How to Choose the Best Survival Clothing for Any Weather

Knowing the correct way to dress in a survival situation can mean the difference between life and death.

Unfortunately, there is no such thing as survival clothing.

If you want to remain fully prepared for survival at all times, then you need to be wise about how you dress. Dressing in layers and wearing certain fabrics is a good place to start.

What fabrics are best for survival?

This depends on a variety of factors such as temperature, humidity, sun exposure, etc. 

Continue reading if you want to learn more about how to choose the best survival clothing in any situation.

How to Dress for Survival

Humans are meant to live in a warm and tropical environment. The second you leave this environment, you have to dress appropriately to keep yourself warm.

Remember, clothing doesn’t create heat, it only traps the heat from your body. 

Depending on where you’re located, you either want to trap as much of this heat as possible, or you want to allow some of this heat to escape. 

There is a common saying “there is no such thing as bad weather, only bad clothing” and it’s sort of true. Of course, there is such a thing as bad weather, but as long as you dress appropriately, you should have no problem withstanding the weather.

Let’s discuss how to survive in each type of weather. 

How to Dress for Cold Weather

two men and a women hiking in cold weather

The secret to staying alive in cold weather is to dress in layers.

You want to start with a thin base layer that will trap heat against your body and wick away most of the moisture from your sweat. Merino wool would be optimal, but synthetics could work as well. Just make sure to avoid cotton.

The next layer of clothing is the mid-layer. The sole purpose of this layer is to insulate you from the cold. You can wear either a down, synthetic, or fleece jacket to keep you warm. Just make sure to avoid wearing down if you plan on getting wet.

The final layer of clothing is the outer layer. This external layer of clothing needs to be windproof and waterproof to prevent anything from getting through to the underlying layers. If it’s not too cold outside then you can avoid wearing this layer.

Here are some more clothing accessories that you should consider wearing in cold weather: wool socks, waterproof boots, a beanie, a pair of gloves or mittens, and a neck gaiter, ski mask, or scarf.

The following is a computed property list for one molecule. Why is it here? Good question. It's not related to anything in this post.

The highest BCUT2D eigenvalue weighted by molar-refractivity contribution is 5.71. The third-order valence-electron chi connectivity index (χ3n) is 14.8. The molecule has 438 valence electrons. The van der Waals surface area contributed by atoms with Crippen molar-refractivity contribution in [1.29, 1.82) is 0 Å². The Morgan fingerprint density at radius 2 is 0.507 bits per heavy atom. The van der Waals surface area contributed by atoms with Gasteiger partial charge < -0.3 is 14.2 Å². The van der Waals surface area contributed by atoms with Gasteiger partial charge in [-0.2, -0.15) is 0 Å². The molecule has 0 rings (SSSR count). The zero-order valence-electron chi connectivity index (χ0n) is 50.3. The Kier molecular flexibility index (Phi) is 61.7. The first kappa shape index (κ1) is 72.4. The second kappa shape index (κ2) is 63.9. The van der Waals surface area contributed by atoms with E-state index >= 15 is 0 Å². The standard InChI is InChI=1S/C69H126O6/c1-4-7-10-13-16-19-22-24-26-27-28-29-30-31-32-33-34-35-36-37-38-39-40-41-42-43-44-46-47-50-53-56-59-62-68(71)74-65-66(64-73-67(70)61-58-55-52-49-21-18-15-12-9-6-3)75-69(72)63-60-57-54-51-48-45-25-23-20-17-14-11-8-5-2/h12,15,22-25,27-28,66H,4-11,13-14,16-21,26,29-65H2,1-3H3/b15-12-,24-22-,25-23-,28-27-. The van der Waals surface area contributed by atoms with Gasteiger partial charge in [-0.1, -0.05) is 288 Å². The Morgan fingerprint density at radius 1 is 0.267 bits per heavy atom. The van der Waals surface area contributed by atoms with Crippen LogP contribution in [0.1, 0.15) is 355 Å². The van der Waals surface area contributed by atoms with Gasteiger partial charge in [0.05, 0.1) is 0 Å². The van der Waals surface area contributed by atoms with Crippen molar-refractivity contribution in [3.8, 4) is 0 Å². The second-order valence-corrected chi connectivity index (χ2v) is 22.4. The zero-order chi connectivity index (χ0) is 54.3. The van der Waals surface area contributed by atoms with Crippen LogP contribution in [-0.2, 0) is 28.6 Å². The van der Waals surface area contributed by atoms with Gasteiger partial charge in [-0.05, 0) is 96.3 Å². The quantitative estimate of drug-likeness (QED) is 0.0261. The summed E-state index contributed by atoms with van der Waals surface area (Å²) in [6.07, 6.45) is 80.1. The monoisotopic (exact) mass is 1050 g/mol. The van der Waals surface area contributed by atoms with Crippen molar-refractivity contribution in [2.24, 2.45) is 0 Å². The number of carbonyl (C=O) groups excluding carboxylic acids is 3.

How to Dress for Extreme Cold Weather

man and women hiking on snow mountain and dressed for extreme cold

Knowing how to properly dress during extreme cold weather can mean the difference between life and death. But what exactly is the difference between dressing for cold weather and extreme cold weather? 

The biggest difference lies in what type of layers you choose to wear. When the weather is only slightly cold outside, you may get away with wearing 2-3 layers of cotton. However, if the temperature is freezing outside, or well below the normal temperature in your region, you will have to choose warmer layers to wear. 

Merino wool, down, and fleece are all great fabric options to choose from to retain warmth. Synthetic fibers typically work better at wicking away moisture or blocking moisture from coming in. 

Here are the best layers to wear during extremely cold weather. 

Base layer: Merino wool (the thicker the warmer) or polyester if sweat is an issue. 

Mid layer: Down is the best insulating layer if you don’t plan on getting wet. If sweat or moisture is a problem, then a puffy fleece jacket will be the better option. A good pair of fleece or insulated pants work great as well.

Outer layer: Any synthetic fabric that can prevent wind or moisture from seeping through will do. The thicker the insulation the better.

You will also need to pay close attention to your hands, feet, and face. These areas are especially prone to cold weather as they can get frostbitten. 

To avoid catching frostbite, I recommend you wear two pairs of Merino wool socks, a pair of mittens (and maybe a pair of gloves inside the mittens for improved dexterity), and a beanie or trapper hat. You should also invest in a good pair of winter boots and some gaiters to keep the snow from getting inside your boots.

If it’s extra cold outside then I may wear a ski mask to keep my face extra warm and cozy. It also wouldn’t hurt to take along a hand warmer or two.

How to Dress for Hot and Humid Weather

As the temperature and humidity begin to rise, it’s important to wear the right clothing if you want to improve your chances of survival. Or if you just want to be more comfortable…

But how should you dress when the weather is hot and humid?

Let’s begin with choosing which fabric to wear. While cotton and linen are both highly breathable fabrics, they also hold onto sweat and moisture. This is not good in a survival situation. 

The better natural fabric to wear would be Merino wool, but you could also wear a synthetic fabric such as nylon or polyester. All three Fabrics have good moisture-wicking properties and will keep you dry in a survival situation.

Here are some more tips on how to dress in a hot and humid environment.

  • Wear loose-fitting clothing. This enables proper air circulation.